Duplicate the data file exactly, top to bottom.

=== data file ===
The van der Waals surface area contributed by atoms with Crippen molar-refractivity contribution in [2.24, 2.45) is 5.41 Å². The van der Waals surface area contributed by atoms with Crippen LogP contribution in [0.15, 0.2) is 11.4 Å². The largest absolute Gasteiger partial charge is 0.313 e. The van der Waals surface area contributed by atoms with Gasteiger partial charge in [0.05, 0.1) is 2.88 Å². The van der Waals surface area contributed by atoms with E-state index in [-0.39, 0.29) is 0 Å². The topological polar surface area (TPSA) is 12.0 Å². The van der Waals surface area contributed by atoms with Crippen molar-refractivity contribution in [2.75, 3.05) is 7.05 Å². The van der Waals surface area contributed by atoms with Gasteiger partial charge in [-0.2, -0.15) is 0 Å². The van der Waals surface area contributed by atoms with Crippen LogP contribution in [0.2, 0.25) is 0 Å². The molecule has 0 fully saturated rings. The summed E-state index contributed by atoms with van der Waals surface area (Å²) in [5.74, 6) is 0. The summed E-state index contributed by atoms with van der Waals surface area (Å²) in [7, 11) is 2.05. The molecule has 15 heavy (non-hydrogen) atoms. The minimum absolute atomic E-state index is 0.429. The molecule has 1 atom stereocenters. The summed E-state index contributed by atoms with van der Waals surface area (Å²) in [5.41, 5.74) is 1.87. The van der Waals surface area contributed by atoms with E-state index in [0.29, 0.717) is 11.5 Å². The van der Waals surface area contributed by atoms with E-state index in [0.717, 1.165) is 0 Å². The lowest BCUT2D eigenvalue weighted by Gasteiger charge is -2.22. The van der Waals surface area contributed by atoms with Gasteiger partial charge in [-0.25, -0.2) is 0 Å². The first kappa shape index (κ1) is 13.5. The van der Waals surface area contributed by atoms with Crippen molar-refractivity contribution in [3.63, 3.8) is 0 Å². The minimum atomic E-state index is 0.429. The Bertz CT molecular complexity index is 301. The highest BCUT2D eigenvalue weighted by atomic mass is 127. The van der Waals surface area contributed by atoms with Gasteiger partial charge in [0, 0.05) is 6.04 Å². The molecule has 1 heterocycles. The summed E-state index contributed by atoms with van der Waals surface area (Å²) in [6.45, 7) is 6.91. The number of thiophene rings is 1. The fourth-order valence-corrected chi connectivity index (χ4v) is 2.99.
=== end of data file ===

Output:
The van der Waals surface area contributed by atoms with Crippen molar-refractivity contribution in [2.24, 2.45) is 5.41 Å². The van der Waals surface area contributed by atoms with Crippen LogP contribution in [0.15, 0.2) is 11.4 Å². The largest absolute Gasteiger partial charge is 0.313 e. The van der Waals surface area contributed by atoms with Gasteiger partial charge in [0.05, 0.1) is 2.88 Å². The van der Waals surface area contributed by atoms with E-state index in [-0.39, 0.29) is 0 Å². The topological polar surface area (TPSA) is 12.0 Å². The van der Waals surface area contributed by atoms with Crippen molar-refractivity contribution in [2.75, 3.05) is 7.05 Å². The van der Waals surface area contributed by atoms with Gasteiger partial charge in [-0.2, -0.15) is 0 Å². The van der Waals surface area contributed by atoms with Crippen LogP contribution in [0.2, 0.25) is 0 Å². The molecule has 0 fully saturated rings. The summed E-state index contributed by atoms with van der Waals surface area (Å²) in [5.74, 6) is 0. The summed E-state index contributed by atoms with van der Waals surface area (Å²) in [7, 11) is 2.05. The molecule has 15 heavy (non-hydrogen) atoms. The minimum absolute atomic E-state index is 0.429. The molecule has 1 atom stereocenters. The summed E-state index contributed by atoms with van der Waals surface area (Å²) in [5.41, 5.74) is 1.87. The van der Waals surface area contributed by atoms with E-state index in [0.29, 0.717) is 11.5 Å². The van der Waals surface area contributed by atoms with E-state index in [0.717, 1.165) is 0 Å². The lowest BCUT2D eigenvalue weighted by Gasteiger charge is -2.22. The van der Waals surface area contributed by atoms with Gasteiger partial charge in [-0.25, -0.2) is 0 Å². The first kappa shape index (κ1) is 13.5. The van der Waals surface area contributed by atoms with Crippen molar-refractivity contribution in [3.63, 3.8) is 0 Å². The minimum atomic E-state index is 0.429. The Bertz CT molecular complexity index is 301. The highest BCUT2D eigenvalue weighted by atomic mass is 127. The van der Waals surface area contributed by atoms with Gasteiger partial charge in [0, 0.05) is 6.04 Å². The molecule has 1 heterocycles. The summed E-state index contributed by atoms with van der Waals surface area (Å²) in [6.45, 7) is 6.91. The number of thiophene rings is 1. The fourth-order valence-corrected chi connectivity index (χ4v) is 2.99.